1. Mr. Straight Arrow: The Career of John Hersey, Author of Hiroshima by Jeremy Treglown (Farrar, Straus and Giroux)
“Public service: It has a quaint ring, along with modesty, truthfulness, decency,” writes Treglown in his lucid, compelling book about John Hersey, the Pulitzer Prize-winning novelist and war correspondent known for his long essay Heroshima. Hersey was guided by his own moral imperative The New Yorker devoted an entire issue to his 1946 report on the anguished experiences of six Japanese survivors of the American bombing of Heroshima on August 6, 1945, which was published as a book still in print today, and which set the standard for a new kind of immersive journalism. Treglown, biographer and former editor of The Times Literary Supplement, covers Hersey from his birth in China to his death in Key West, Florida, but trains his eye on Hersey’s work, conscience, and evolution from a child of missionaries to Sinclair Lewis’s secretary, to a committed, idealistic journalist and fiction writer with a moral imagination.
2. A Woman of No Importance: The Untold Story of the American Spy Who Helped Win World War II by Sonia Purnell (Viking)
Just as she rescued the wife of Winston Churchill from obscurity in Clementine: The Life of Mrs. Winston Churchill, British biographer Purnell has brought to life Virginia Hall, an affluent woman from Baltimore who became a great American spy, critical to the anti-Nazi resistance effort. Hall, who had a prosthetic leg due to having accidentally shot herself while bird-hunting in Turkey, went on to extraordinary feats of bravery, including hiking over the Pyrenees to escape the Nazis after she was featured on “Wanted” posters across Europe. Hall’s great gift, which Purnell details suspensefully, was her talent for recruiting a network of spies and guerrilla fighters critical to winning France’s liberation and ending the war.
3. The Presidents: Noted Historians Rank America’s Best – and Worst – Chief Executives by Brian Lamb and Susan Swain (PublicAffairs)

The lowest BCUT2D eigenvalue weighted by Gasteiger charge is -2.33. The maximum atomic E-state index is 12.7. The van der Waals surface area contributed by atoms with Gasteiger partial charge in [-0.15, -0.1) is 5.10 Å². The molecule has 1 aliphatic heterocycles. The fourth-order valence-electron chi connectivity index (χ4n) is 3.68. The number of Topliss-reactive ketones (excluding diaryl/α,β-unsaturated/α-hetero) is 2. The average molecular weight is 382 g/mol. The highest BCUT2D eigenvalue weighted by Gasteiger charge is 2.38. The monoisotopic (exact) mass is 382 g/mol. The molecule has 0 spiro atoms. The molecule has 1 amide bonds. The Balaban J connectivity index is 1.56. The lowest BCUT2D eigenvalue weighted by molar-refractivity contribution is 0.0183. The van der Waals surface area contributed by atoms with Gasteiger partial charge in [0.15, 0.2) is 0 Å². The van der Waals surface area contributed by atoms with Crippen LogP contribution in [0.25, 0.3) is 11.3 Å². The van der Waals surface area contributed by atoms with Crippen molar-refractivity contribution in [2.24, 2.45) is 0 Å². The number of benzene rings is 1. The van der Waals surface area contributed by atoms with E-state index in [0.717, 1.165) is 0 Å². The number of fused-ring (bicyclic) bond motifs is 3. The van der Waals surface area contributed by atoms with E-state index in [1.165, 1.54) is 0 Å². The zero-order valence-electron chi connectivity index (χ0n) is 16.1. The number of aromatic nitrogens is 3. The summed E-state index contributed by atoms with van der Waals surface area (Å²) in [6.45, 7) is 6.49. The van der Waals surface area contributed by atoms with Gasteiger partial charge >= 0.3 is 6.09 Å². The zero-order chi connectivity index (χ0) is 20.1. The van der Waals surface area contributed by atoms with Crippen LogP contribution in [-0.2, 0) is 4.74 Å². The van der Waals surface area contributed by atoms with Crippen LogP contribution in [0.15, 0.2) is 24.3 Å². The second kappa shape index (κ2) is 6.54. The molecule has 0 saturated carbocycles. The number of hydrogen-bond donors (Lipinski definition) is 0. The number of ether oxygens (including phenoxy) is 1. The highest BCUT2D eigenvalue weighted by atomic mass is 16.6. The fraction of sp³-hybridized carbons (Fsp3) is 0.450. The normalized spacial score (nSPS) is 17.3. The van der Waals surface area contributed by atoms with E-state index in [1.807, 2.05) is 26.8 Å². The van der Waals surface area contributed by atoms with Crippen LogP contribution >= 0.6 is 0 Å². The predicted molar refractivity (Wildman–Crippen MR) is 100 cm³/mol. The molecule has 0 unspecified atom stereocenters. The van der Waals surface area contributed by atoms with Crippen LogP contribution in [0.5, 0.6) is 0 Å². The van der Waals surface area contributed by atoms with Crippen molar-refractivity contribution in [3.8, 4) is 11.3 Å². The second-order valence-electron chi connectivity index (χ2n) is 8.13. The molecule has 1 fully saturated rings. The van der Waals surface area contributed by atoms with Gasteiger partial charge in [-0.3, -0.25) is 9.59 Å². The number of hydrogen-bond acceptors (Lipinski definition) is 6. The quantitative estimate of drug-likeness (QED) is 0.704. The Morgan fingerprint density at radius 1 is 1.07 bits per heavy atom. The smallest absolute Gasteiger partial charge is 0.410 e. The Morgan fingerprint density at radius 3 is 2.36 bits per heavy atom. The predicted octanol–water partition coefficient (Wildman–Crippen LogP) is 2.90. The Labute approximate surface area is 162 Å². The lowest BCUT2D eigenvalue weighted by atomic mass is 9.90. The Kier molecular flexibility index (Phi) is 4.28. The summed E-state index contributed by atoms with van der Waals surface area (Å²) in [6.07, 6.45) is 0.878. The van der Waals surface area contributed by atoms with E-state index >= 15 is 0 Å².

As public affairs network C-SPAN celebrates its 40th anniversary, longtime on-camera interviewers Lamb (chairman, founding CEO) and Swain (co-CEO) have ranked American presidents, with accompanying, minimally edited interviews with historians. In first place is Abraham Lincoln, supported by Harold Holzer, and second is Ron Chernow on George Washington. Finishing up the top 10 is Lyndon B. Johnson, with Robert A. Caro making the case. And Donald Trump? “Not yet rated.” But C-SPAN advisers Douglas Brinkley, Edna Greene Medford, and Richard Norton Smith conferred in a round table on the current president. “To Trump, this is all a performance, and every episode is a news cycle,” observes Smith. “None of us is a prophet, but it’s hard to believe that it’s a formula for a successful governance.”
4. The Other Americans by Laila Lalami (Pantheon)
In post-Iraq War America, a Moroccan immigrant is killed in a hit-and-run in front of his restaurant in the Mojave Desert. This incident sparks Lalami’s astonishingly powerful novel, told by interlocking narrators as the investigation into the death progresses, including the undocumented man who witnessed the crime, the victim’s daughter, her high school bandmate, and an African-American police officer. Lalami was a Pulitzer Prize finalist for The Moor’s Account, a novel about a Moorish slave in the 16th century, but now she turns her attention to the polyglot of contemporary life, and characters who feel outside American identity.
5. Courting Mr. Lincoln by Louis Bayard (Algonquin)
In his engrossing new historical novel, Bayard renders 1840’s Springfield, Illinois, as an emotionally dynamic milieu that shaped the awkward beanstalk who became the great 16th president. Bayard, who has demonstrated his gifts for reimagining the literary past in earlier novels like Mr. Timothy (a thriller about adult Tiny Tim from Dickens’ A Christmas Carol) and The Bluest Eye (a murder mystery featuring Edgar Allan Poe during his West Point years), turns to a moment in antebellum America when young Abraham Lincoln, Mary Todd, and Joshua Speed were enmeshed in an increasingly awkward dynamic. That Lincoln and roommate Speed shared a bed (as was customary in the day) has prompted “Was Lincoln gay?” questions in recent decades, but Bayard, insightful and perceptive, goes beyond that simple question to explore the deeper mysteries of Lincoln’s heart, portraying him, his future wife, and friend in all their complexity.